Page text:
Mykel Taylor 2015 Farm Bill meeting in Wichita  “More than 4,000 people attended the meetings, with many attending more than one to improve their understanding,” said Mykel Taylor, assistant professor of the Kansas State University Department of Agricultural Economics. “Surveys at these meetings asked people to rate the value of the information presented on the programs details and the tool. An average of 89% of attendees rated the information as Valuable or Very Valuable on a four point scale (‘Not Valuable’, ‘Somewhat Valuable’, ‘Valuable’, or ‘Very Valuable’).”

Base Reallocation and Payment Yield deadline update
The Base Reallocation and Payment Yield update deadline that was originally February 27 is now extended to March 31.  The deadline to make the program election remains as March 31.

Final Webinar Update to be held Thursday, March 11Art Barnaby Wichita Farm Bill meeting 2015
Art Barnaby, agricultural economics professor, and Taylor will offer an hour-long webinar on Thursday, March 11, 2015 at 11:00 a.m. CDT to update farmers and others on the decision between selecting the Price Loss Coverage (PLC) vs. Agricultural Risk Coverage (ARC).

This update will highlight some of the new resources available and also the Marketing Year Average (MYA) price estimates after the January prices are released. This will be the final webinar before the sign-up deadline at the end of March.

Register at http://commerce.cashnet.com/KSUAGECON. Registration fee is $25. If you cannot attend the live webinar, a recording will be available for the same price. Register for the webinar and receive instructions of how to access recording, following the webinar.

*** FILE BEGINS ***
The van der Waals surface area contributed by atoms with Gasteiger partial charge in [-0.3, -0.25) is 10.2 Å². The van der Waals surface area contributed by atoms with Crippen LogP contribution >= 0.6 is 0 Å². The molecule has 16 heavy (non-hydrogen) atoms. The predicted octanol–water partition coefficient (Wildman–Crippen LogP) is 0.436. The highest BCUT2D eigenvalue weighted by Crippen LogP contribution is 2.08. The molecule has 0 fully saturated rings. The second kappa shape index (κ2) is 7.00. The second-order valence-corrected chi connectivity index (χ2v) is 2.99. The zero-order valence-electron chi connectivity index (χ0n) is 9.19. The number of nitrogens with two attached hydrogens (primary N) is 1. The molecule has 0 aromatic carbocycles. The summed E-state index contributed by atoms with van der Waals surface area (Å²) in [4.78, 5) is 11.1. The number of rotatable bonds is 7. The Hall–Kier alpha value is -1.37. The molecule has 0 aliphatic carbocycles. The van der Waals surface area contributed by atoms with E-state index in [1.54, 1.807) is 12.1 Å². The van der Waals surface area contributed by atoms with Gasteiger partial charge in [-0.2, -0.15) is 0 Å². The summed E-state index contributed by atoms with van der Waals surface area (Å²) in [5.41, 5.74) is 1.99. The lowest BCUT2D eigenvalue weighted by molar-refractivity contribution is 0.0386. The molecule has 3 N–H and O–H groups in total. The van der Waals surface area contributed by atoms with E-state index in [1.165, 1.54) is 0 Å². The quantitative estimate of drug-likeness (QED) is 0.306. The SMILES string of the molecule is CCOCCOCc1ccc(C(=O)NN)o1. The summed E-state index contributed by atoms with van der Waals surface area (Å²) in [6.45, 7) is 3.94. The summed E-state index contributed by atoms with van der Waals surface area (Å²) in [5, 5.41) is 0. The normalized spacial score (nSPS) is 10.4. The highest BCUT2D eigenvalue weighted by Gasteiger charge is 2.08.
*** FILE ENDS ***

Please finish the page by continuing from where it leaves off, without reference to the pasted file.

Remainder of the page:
Video list from Wichita Farm Bill meeting

In addition, updated information including many tools and resources are available at www.AgManager.info on the 2014 Farm Bill.

Additional information is available from Rich Llewelyn: rvl@ksu.edu or 785-532-1504.

New College of Agriculture ambassadors include seven students from Department of Agricultural Economics

On the evening of February 24, 2015, 34 Kansas State University College of Agriculture students joined the ambassador team in February. Newly selected agricultural economics students are:

  • Nolan Allison, Eureka
  • Coleman Forst, Marysville
  • Abigail Horn, McCoy, Colorado
  • Anna Setter, Humboldt
  • Halli Wigger, Troy
  • Youwei Yang, China

The agribusiness students are:

  • Kristin Stiebe, Kinsley
  • Rachel Zimmerman, Ulysses

The ambassador team aids in recruitment of prospective students and will represent the College of Agriculture at various events throughout the year. More than 800 prospective students are anticipated to visit the college this year to tour campus, sit in classes and hear personal K-State stories from the ambassadors.

A prerequisite to the application process involves passing the 8-week College of Agriculture Training program aimed at teaching the students about the college’s departments and programs. The application process included a written application and a simulation of a situation students would potentially face as ambassadors followed by an interview.

View the full list of new ambassadors.

Tonsor and Schroeder Examine Economic Implications of E. coli Vaccine Use

E. coli Vaccine Effective But Seldom Used in Feedlot Cattle: K-State Study Examines Economic Implications